In spite of this, we can still begin to eliminate some options. We can first observe that the graph of 𝑓 inverse of π‘₯ has a positive gradient. Looking at options (b) and (c), we can see both of these have a negative gradient. They can therefore be eliminated as they cannot be the graph of 𝑓 inverse. Next, we can observe that the graph of 𝑓 inverse appears to have a positive 𝑦-intercept. Of our remaining two options, option (a) does have a positive 𝑦-intercept, whereas option (d) does not. This means that we can eliminate option (d). This means that the answer to our question must be option (a).

We might also want to consider that there are other ways that we could have solved this problem. In particular, we can use the fact that corresponding coordinates are reversed ordered pairs. Imagine we had not reflected 𝑓 of π‘₯ in the line 𝑦 equals π‘₯. Instead, we could eliminate the incorrect options by cleverly picking a point on the graph of 𝑓 of π‘₯. Let’s pick the 𝑦-intercept which is the point negative one, zero. Reversing this ordered pair gives us the coordinates of a corresponding point which we know must lie on the line of 𝑓 inverse of π‘₯. That coordinate is zero, negative one. We can then use this information by looking at all of the options for the graph of 𝑓 inverse of π‘₯ and seeing which of these graphs appears to pass through the point zero, negative one.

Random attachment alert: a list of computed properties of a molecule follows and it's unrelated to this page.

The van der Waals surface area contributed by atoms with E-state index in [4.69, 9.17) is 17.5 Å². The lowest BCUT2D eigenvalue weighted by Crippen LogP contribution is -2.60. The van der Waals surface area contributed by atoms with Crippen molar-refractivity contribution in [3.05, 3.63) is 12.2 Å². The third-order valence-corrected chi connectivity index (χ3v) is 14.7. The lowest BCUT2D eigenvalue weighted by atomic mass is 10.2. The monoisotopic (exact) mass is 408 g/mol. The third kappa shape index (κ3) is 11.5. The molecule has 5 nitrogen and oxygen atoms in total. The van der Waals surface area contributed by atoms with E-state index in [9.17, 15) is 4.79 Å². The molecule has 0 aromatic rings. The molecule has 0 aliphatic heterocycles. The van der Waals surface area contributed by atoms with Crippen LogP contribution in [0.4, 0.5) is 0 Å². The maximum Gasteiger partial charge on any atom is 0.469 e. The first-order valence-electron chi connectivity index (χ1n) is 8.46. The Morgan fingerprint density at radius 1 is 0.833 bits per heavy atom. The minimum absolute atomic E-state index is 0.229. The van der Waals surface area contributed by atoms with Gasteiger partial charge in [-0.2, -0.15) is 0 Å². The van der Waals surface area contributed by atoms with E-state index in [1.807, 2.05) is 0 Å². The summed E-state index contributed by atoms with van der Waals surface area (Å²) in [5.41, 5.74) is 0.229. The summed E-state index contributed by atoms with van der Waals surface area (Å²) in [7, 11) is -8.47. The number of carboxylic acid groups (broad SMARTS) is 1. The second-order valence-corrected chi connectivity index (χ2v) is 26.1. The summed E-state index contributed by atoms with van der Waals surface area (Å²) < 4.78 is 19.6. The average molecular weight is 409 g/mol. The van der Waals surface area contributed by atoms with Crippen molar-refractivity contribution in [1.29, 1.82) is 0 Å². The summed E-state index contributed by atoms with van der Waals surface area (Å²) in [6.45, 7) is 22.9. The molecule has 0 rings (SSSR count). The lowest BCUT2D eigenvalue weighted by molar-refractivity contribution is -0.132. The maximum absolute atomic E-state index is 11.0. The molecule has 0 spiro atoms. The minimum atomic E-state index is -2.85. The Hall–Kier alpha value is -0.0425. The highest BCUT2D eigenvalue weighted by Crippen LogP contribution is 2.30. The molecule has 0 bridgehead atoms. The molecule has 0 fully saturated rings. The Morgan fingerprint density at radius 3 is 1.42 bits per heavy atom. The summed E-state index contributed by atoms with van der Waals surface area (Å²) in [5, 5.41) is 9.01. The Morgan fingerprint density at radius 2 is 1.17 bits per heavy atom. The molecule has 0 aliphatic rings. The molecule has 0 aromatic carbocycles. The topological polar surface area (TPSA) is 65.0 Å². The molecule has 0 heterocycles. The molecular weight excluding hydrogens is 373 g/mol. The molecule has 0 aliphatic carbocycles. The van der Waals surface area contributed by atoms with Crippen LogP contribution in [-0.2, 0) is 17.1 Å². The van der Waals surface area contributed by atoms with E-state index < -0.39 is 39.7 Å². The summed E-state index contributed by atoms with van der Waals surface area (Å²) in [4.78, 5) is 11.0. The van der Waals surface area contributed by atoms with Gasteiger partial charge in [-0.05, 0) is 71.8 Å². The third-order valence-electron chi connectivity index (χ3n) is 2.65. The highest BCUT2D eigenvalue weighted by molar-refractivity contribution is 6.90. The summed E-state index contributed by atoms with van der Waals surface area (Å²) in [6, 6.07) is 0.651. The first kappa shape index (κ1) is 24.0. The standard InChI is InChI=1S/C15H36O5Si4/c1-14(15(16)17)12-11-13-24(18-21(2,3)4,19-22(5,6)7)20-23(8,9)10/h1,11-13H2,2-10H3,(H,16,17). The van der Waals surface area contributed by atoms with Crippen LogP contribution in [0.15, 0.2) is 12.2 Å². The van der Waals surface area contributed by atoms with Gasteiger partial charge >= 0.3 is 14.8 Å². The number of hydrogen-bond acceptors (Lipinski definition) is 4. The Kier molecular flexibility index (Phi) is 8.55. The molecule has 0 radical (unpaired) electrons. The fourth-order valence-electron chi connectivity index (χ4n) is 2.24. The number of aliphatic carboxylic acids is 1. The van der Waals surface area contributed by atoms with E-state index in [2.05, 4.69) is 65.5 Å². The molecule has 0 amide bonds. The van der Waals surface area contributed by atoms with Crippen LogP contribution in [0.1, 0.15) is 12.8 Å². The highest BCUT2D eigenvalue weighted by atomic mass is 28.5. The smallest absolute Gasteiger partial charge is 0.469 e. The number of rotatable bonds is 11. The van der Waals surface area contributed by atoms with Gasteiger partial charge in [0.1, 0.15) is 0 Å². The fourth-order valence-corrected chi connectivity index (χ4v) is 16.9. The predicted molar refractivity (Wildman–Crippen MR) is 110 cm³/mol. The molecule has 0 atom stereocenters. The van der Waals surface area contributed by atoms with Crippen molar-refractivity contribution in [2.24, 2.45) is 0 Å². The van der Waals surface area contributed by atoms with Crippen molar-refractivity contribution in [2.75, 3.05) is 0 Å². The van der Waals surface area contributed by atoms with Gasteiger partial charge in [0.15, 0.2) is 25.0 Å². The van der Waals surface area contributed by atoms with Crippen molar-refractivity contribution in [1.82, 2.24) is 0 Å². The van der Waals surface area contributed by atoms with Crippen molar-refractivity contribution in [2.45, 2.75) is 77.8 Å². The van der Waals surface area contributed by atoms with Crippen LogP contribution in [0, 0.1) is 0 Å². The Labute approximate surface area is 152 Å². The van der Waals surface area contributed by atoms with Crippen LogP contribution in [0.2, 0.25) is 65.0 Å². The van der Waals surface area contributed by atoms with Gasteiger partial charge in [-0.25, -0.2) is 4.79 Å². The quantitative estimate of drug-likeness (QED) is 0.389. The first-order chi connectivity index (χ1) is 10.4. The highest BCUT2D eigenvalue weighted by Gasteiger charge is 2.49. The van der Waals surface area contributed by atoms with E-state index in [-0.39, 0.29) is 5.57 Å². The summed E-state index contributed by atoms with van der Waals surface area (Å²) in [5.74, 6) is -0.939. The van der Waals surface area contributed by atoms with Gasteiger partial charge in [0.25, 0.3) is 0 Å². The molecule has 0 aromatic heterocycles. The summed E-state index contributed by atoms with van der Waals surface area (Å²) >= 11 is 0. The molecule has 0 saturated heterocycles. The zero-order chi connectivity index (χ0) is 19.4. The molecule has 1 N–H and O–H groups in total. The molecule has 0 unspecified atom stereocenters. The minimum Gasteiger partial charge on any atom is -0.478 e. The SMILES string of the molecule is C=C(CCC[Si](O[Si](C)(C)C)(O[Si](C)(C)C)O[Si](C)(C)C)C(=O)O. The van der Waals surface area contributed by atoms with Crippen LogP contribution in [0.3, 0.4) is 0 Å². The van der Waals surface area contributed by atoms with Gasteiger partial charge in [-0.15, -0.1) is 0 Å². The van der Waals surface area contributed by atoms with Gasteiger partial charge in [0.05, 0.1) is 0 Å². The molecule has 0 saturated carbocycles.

Of course, we already know the answer. The graph of option (a) does pass through the point zero, negative one. The graphs of option (b), (c), and (d) do not. Again, we have confirmed that the graph of 𝑓 inverse of π‘₯ is option (a).